0CTF/TCTF 2020 - sham (733pt)

June 29, 2020
crypto ml

sham (733pt, 5 solves)




In this challenge we are given the source of a small flask app. The goal is to log in with a valid name and authentication value. The name must start with admin and the authentication value is a 64 byte hash that we need to predict.


secret_key = os.urandom(0x30)

def get_auth(name):
    return hash(secret_key+name)
# ...

def login():
    name = request.args.get("name")
    auth = request.args.get("auth")
        auth = bytes.fromhex(auth)
        return "?"
    if name[:5] == "admin" and get_auth(name.encode('latin-1')) == auth:
        return "lgtm. "+flag
        return "?"

def register():
    name = "test_"+''.join([random.choice(string.ascii_letters) for _ in range(8)])
    auth = get_auth(name.encode('latin-1'))
    return "name: "+name+"<br>auth: "+auth.hex() 

The hash is implemented with a pytorch module:

class hash_func(nn.Module):
    def __init__(self, input_size=64):
        super(hash_func, self).__init__()
        self.l1 = nn.Conv1d(1, 1, 5, 1, 2)
        self.l2 = nn.Conv1d(1, 1, 3, 1, 1)
        self.l3 = nn.Linear(64, 32)

    def forward(self, input):
        x = F.leaky_relu(self.l1(input), 0.2)
        x = F.leaky_relu(self.l2(x), 0.2)
        x = F.tanh(self.l3(x.view(-1, 64)))
        return x

device = torch.device('cuda' if torch.cuda.is_available() else 'cpu')

H = hash_func().to(device)
H.load_state_dict(torch.load("./param.pkl",  map_location=device))

def hash(m):
    m = m.ljust(64, b'\x00')
    m = list(map(lambda x:float(x-128)/128, m))
    x = Variable(torch.Tensor(m[:64]).to(device))
    x = x.view(-1, 1, 64)
    res = H(x).tolist()
    #res = bytes(map(lambda x:int(x*128+128), res[0])) # it will always converge to same char :( not used
    bs = map(lambda x:(int(x*32768+32768)//256, int(x*32768+32768)%256), res[0])
    res = bytes([y for x in bs for y in x])
    return res

Essentially, the 64 byte input is scaled to the range (-1,1) and passed to the network. Each value in the 32 byte output is decoded to produce two byte values.

The difficulty is that out login name is prepended with 48 random bytes so we cant simply compute the hash locally. To leak information about the secret key, we are provided a register function that will give us the hash for random names of the form: test_xxxxxxxx.

To understand the hash function, it helps to visualize how the network is connected (layers shown in the diagram have fewer nodes than in reality):


The blue nodes indicate nodes with unknown values. Each conv1d layer is computing a weighted sliding window over the previous layer (sizes 5 and 3 respectively).

I spent close to 15 hours on this problem and tried quite a few different strategies before finding the solution. This writeup outlines my attempts:

(failed) Attempt 1: adversarial attack

My first idea was to try to solve for the key through gradient descent. Essentially, we fix all the weights in the network and try to minimize loss by modifying our current guess for the secret key. In pseudo-code:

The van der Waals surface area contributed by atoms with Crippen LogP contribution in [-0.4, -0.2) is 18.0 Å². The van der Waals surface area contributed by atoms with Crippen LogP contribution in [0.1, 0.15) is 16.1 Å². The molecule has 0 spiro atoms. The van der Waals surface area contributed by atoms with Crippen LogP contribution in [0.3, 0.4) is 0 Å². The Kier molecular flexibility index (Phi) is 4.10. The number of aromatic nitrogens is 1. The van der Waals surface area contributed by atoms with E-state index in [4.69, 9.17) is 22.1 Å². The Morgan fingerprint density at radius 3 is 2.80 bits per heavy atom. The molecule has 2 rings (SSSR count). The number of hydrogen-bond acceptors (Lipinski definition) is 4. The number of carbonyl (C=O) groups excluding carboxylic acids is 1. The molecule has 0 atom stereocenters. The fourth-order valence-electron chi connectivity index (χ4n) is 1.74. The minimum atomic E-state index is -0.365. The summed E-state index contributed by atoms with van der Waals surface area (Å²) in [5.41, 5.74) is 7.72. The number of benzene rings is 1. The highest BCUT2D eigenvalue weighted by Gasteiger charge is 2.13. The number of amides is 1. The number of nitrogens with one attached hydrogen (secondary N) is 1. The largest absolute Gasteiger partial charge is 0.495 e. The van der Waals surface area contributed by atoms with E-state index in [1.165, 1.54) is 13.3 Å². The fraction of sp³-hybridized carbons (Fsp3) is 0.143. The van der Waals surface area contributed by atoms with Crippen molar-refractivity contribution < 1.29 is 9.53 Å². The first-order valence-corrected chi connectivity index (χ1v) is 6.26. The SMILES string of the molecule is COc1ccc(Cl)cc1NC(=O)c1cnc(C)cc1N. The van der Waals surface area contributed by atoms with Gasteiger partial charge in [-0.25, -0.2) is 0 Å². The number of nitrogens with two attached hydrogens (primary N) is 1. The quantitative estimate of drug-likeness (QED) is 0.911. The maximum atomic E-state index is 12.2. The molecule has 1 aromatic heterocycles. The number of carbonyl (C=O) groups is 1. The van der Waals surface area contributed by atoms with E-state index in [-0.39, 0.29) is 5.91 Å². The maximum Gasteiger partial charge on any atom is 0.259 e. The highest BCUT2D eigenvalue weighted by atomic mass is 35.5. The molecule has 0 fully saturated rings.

secret = Variable(48)

def step_example(name, hash):
    # compute prediction
    x = (secret + name)
    p_hash = H(x)
    loss = mse(hash, p_hash)

    # gradient descent
    secret -= gradient(loss, secret)

Even using thousands of samples, I realized that the key would not converge to the ground truth, rather there were many possible solutions since the key space is so large.

(failed) Attempt 2: reduced adversarial attack

After my first approach, I realized that we don’t actually need to recover the full key, rather we just need to recover the effect of the key on the final output layer.

Here we basically split the final dense layer into three parts: known, partially known and fixed. We can find exact solutions for 15 values after the second convolutional layer (since these values don’t “see” the key at all and hence do not depend on the key values). A similar idea applies to the first 45 values, these values don’t “see” the name at all and are actually fixed. The insight here is that since we will just apply a weighted sum of these 45 values to the output layer, we an reduce it to a single array of unknowns (basically a fixed bias term we add to the output layer).

Finally, there is a portion of the final layer that sees both the key and our (known) name. Here we can perform regression like above, but the number of values we need is reduced to six. In pseudo-code we now have:

secret = Variable(6)
key_weights = Variable(32)

def step_example(name, hash):
    # compute prediction
    # forward pass on name and bordering part of key
    x = (secret + name)
    x = leaky_relu(conv1(x), 0.2)
    x = leaky_relu(conv2(x), 0.2)
    x = W3[:,45:] * x # partial application of dense layer
    x = (x + key_weights + B3) # add key weights and bias
    p_hash = tanh(x)

    loss = mse(hash, p_hash)

    # gradient descent